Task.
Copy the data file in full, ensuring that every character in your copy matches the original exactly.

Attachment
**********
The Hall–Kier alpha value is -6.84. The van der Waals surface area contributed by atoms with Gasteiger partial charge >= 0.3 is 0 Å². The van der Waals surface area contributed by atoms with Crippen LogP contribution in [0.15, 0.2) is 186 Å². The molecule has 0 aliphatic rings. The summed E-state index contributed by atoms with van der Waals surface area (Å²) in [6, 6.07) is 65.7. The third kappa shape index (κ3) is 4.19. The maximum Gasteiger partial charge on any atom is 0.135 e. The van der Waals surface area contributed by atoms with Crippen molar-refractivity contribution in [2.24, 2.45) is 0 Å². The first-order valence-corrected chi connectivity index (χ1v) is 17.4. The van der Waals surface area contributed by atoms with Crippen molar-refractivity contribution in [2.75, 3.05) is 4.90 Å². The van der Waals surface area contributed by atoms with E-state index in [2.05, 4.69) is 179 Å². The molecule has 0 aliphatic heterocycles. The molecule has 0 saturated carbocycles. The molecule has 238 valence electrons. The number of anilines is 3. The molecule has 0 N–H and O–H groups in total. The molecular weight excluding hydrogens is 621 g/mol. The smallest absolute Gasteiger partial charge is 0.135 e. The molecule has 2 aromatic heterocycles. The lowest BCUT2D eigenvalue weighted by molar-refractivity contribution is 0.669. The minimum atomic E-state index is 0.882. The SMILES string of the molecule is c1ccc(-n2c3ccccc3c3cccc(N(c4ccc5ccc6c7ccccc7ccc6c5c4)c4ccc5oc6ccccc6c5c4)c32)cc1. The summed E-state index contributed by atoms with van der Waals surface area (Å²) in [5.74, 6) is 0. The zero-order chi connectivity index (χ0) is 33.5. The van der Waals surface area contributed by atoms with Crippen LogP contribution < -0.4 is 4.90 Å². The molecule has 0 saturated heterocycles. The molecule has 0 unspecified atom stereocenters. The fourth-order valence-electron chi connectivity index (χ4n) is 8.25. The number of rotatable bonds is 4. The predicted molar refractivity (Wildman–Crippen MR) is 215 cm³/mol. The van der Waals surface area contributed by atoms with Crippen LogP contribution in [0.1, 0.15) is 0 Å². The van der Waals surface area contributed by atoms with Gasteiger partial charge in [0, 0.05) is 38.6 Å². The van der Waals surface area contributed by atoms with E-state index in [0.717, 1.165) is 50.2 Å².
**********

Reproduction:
The Hall–Kier alpha value is -6.84. The van der Waals surface area contributed by atoms with Gasteiger partial charge >= 0.3 is 0 Å². The van der Waals surface area contributed by atoms with Crippen LogP contribution in [0.15, 0.2) is 186 Å². The molecule has 0 aliphatic rings. The summed E-state index contributed by atoms with van der Waals surface area (Å²) in [6, 6.07) is 65.7. The third kappa shape index (κ3) is 4.19. The maximum Gasteiger partial charge on any atom is 0.135 e. The van der Waals surface area contributed by atoms with Crippen molar-refractivity contribution in [2.24, 2.45) is 0 Å². The first-order valence-corrected chi connectivity index (χ1v) is 17.4. The van der Waals surface area contributed by atoms with Crippen molar-refractivity contribution in [2.75, 3.05) is 4.90 Å². The van der Waals surface area contributed by atoms with E-state index in [2.05, 4.69) is 179 Å². The molecule has 0 aliphatic heterocycles. The molecule has 0 saturated carbocycles. The molecule has 238 valence electrons. The number of anilines is 3. The molecule has 0 N–H and O–H groups in total. The molecular weight excluding hydrogens is 621 g/mol. The smallest absolute Gasteiger partial charge is 0.135 e. The molecule has 2 aromatic heterocycles. The lowest BCUT2D eigenvalue weighted by molar-refractivity contribution is 0.669. The minimum atomic E-state index is 0.882. The SMILES string of the molecule is c1ccc(-n2c3ccccc3c3cccc(N(c4ccc5ccc6c7ccccc7ccc6c5c4)c4ccc5oc6ccccc6c5c4)c32)cc1. The summed E-state index contributed by atoms with van der Waals surface area (Å²) in [5.74, 6) is 0. The zero-order chi connectivity index (χ0) is 33.5. The van der Waals surface area contributed by atoms with Crippen LogP contribution < -0.4 is 4.90 Å². The molecule has 0 saturated heterocycles. The molecule has 0 unspecified atom stereocenters. The fourth-order valence-electron chi connectivity index (χ4n) is 8.25. The number of rotatable bonds is 4. The predicted molar refractivity (Wildman–Crippen MR) is 215 cm³/mol. The van der Waals surface area contributed by atoms with Crippen LogP contribution in [0.1, 0.15) is 0 Å². The van der Waals surface area contributed by atoms with Gasteiger partial charge in [0, 0.05) is 38.6 Å². The van der Waals surface area contributed by atoms with E-state index in [0.717, 1.165) is 50.2 Å².